by Michael Francis Scott, Matthew Miles Osmond, Sarah Perin Otto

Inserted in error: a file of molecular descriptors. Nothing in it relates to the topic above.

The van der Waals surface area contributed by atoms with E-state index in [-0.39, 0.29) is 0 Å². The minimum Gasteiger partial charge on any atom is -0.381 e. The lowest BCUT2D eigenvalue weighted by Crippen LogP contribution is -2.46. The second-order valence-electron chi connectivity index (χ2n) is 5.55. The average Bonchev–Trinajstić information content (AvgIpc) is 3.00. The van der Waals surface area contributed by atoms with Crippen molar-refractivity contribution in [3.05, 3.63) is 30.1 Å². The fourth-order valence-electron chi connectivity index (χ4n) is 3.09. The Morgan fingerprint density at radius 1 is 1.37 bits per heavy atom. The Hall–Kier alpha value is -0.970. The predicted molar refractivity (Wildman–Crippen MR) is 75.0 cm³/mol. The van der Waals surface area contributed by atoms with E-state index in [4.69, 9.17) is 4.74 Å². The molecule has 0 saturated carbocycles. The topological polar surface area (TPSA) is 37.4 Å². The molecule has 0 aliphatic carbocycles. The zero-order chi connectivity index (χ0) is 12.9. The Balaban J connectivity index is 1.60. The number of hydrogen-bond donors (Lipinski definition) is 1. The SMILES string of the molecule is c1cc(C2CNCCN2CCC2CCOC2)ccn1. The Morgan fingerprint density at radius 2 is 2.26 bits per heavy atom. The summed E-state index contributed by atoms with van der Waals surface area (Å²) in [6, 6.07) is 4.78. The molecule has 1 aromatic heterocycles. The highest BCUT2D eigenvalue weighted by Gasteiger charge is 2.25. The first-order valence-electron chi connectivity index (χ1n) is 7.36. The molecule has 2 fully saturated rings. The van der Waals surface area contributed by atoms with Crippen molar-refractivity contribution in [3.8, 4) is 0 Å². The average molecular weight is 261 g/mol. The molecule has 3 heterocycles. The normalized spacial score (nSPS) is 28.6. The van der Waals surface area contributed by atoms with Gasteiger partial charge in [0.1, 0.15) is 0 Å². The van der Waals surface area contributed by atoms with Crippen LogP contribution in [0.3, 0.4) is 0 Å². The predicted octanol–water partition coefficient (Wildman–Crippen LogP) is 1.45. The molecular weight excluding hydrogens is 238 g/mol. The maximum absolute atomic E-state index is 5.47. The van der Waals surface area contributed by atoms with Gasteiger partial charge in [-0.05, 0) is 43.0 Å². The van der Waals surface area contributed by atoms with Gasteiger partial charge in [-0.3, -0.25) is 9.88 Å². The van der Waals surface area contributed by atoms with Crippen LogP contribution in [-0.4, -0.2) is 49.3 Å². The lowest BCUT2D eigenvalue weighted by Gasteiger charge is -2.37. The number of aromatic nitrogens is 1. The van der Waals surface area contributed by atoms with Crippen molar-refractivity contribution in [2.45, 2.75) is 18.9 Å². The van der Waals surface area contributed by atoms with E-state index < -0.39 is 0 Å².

Sex determination is remarkably dynamic; many taxa display shifts in the location of sex-determining loci or the evolution of entirely new sex-determining systems. Predominant theories for why we observe such transitions generally conclude that novel sex-determining systems are favoured by selection if they equalise the sex ratio or increase linkage with a locus that experiences different selection in males versus females. We use population genetic models to extend these theories in two ways: (1) We consider the dynamics of loci very tightly linked to the ancestral sex-determining loci, e.g., within the nonrecombining region of the ancestral sex chromosomes. Variation at such loci can favour the spread of new sex-determining systems in which the heterogametic sex changes (XY to ZW or ZW to XY) and the new sex-determining region is less closely linked (or even unlinked) to the locus under selection. (2) We consider selection upon haploid genotypes either during gametic competition (e.g., pollen competition) or meiosis (i.e., nonmendelian segregation), which can cause the zygotic sex ratio to become biased. Haploid selection can drive transitions between sex-determining systems without requiring selection to act differently in diploid males versus females. With haploid selection, we find that transitions between male and female heterogamety can evolve so that linkage with the sex-determining locus is either strengthened or weakened. Furthermore, we find that sex ratio biases may increase or decrease with the spread of new sex chromosomes, which implies that transitions between sex-determining systems cannot be simply predicted by selection to equalise the sex ratio. In fact, under many conditions, we find that transitions in sex determination are favoured equally strongly in cases in which the sex ratio bias increases or decreases. Overall, our models predict that sex determination systems should be highly dynamic, particularly when haploid selection is present, consistent with the evolutionary lability of this trait in many taxa.